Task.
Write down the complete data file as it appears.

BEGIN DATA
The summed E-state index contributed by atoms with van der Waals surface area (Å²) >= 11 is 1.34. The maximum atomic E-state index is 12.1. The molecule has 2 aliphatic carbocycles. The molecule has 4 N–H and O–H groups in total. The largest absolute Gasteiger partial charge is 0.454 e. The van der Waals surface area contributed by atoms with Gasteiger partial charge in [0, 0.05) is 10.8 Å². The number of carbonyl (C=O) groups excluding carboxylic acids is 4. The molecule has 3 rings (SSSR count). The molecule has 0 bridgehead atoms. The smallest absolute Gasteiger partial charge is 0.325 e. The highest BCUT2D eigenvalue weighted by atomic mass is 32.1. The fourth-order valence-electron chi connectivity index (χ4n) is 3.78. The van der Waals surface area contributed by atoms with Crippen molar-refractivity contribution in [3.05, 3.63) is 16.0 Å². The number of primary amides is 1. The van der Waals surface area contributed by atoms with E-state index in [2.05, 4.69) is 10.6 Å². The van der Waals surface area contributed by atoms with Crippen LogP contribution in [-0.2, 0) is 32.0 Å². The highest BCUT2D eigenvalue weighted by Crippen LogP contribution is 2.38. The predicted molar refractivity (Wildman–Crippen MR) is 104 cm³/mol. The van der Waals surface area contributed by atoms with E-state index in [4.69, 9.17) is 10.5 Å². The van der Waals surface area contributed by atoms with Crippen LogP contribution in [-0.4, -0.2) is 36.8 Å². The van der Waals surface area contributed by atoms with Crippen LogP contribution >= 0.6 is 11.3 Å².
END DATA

The summed E-state index contributed by atoms with van der Waals surface area (Å²) >= 11 is 1.34. The maximum atomic E-state index is 12.1. The molecule has 2 aliphatic carbocycles. The molecule has 4 N–H and O–H groups in total. The largest absolute Gasteiger partial charge is 0.454 e. The van der Waals surface area contributed by atoms with Gasteiger partial charge in [0, 0.05) is 10.8 Å². The number of carbonyl (C=O) groups excluding carboxylic acids is 4. The molecule has 3 rings (SSSR count). The molecule has 0 bridgehead atoms. The smallest absolute Gasteiger partial charge is 0.325 e. The highest BCUT2D eigenvalue weighted by atomic mass is 32.1. The fourth-order valence-electron chi connectivity index (χ4n) is 3.78. The van der Waals surface area contributed by atoms with Crippen molar-refractivity contribution in [3.05, 3.63) is 16.0 Å². The number of primary amides is 1. The van der Waals surface area contributed by atoms with E-state index in [2.05, 4.69) is 10.6 Å². The van der Waals surface area contributed by atoms with Crippen LogP contribution in [-0.2, 0) is 32.0 Å². The highest BCUT2D eigenvalue weighted by Crippen LogP contribution is 2.38. The predicted molar refractivity (Wildman–Crippen MR) is 104 cm³/mol. The van der Waals surface area contributed by atoms with E-state index in [4.69, 9.17) is 10.5 Å². The van der Waals surface area contributed by atoms with Crippen LogP contribution in [-0.4, -0.2) is 36.8 Å². The van der Waals surface area contributed by atoms with Crippen LogP contribution >= 0.6 is 11.3 Å².